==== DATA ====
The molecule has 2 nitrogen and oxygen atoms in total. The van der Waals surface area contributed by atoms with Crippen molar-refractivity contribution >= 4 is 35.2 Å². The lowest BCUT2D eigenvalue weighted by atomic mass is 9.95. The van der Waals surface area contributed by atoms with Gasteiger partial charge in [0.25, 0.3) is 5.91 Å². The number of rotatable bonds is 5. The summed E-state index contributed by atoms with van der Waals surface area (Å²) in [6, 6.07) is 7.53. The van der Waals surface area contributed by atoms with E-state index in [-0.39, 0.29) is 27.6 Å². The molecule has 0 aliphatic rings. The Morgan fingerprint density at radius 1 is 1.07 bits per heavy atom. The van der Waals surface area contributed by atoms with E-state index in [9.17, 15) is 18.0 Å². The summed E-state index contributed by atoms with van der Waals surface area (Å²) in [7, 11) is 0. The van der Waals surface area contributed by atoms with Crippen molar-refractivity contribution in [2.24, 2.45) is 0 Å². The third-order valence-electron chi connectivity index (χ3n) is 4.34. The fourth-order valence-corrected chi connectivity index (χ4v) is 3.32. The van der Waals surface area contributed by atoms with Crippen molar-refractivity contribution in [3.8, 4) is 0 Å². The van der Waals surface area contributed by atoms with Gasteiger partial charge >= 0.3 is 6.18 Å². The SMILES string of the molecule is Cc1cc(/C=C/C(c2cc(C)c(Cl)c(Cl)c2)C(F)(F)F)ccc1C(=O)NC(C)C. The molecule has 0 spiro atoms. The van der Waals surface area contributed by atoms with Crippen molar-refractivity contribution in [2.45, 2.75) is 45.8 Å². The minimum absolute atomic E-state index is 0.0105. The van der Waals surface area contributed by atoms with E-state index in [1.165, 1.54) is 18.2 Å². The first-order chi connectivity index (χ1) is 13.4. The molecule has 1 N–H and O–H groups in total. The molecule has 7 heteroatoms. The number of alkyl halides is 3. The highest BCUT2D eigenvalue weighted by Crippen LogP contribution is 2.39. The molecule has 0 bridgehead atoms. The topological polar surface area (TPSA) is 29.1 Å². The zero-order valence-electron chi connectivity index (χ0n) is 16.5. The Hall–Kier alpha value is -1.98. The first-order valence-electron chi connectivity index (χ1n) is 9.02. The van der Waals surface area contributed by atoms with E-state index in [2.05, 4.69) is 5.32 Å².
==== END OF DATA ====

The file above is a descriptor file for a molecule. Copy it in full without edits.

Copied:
The molecule has 2 nitrogen and oxygen atoms in total. The van der Waals surface area contributed by atoms with Crippen molar-refractivity contribution >= 4 is 35.2 Å². The lowest BCUT2D eigenvalue weighted by atomic mass is 9.95. The van der Waals surface area contributed by atoms with Gasteiger partial charge in [0.25, 0.3) is 5.91 Å². The number of rotatable bonds is 5. The summed E-state index contributed by atoms with van der Waals surface area (Å²) in [6, 6.07) is 7.53. The van der Waals surface area contributed by atoms with E-state index in [-0.39, 0.29) is 27.6 Å². The molecule has 0 aliphatic rings. The Morgan fingerprint density at radius 1 is 1.07 bits per heavy atom. The van der Waals surface area contributed by atoms with E-state index in [9.17, 15) is 18.0 Å². The summed E-state index contributed by atoms with van der Waals surface area (Å²) in [7, 11) is 0. The van der Waals surface area contributed by atoms with Crippen molar-refractivity contribution in [2.24, 2.45) is 0 Å². The third-order valence-electron chi connectivity index (χ3n) is 4.34. The fourth-order valence-corrected chi connectivity index (χ4v) is 3.32. The van der Waals surface area contributed by atoms with Crippen molar-refractivity contribution in [3.8, 4) is 0 Å². The van der Waals surface area contributed by atoms with Gasteiger partial charge >= 0.3 is 6.18 Å². The SMILES string of the molecule is Cc1cc(/C=C/C(c2cc(C)c(Cl)c(Cl)c2)C(F)(F)F)ccc1C(=O)NC(C)C. The molecule has 0 spiro atoms. The van der Waals surface area contributed by atoms with Crippen molar-refractivity contribution in [2.45, 2.75) is 45.8 Å². The minimum absolute atomic E-state index is 0.0105. The van der Waals surface area contributed by atoms with E-state index in [1.165, 1.54) is 18.2 Å². The first-order chi connectivity index (χ1) is 13.4. The molecule has 1 N–H and O–H groups in total. The molecule has 7 heteroatoms. The number of alkyl halides is 3. The highest BCUT2D eigenvalue weighted by Crippen LogP contribution is 2.39. The molecule has 0 bridgehead atoms. The topological polar surface area (TPSA) is 29.1 Å². The zero-order valence-electron chi connectivity index (χ0n) is 16.5. The Hall–Kier alpha value is -1.98. The first-order valence-electron chi connectivity index (χ1n) is 9.02. The van der Waals surface area contributed by atoms with E-state index in [2.05, 4.69) is 5.32 Å².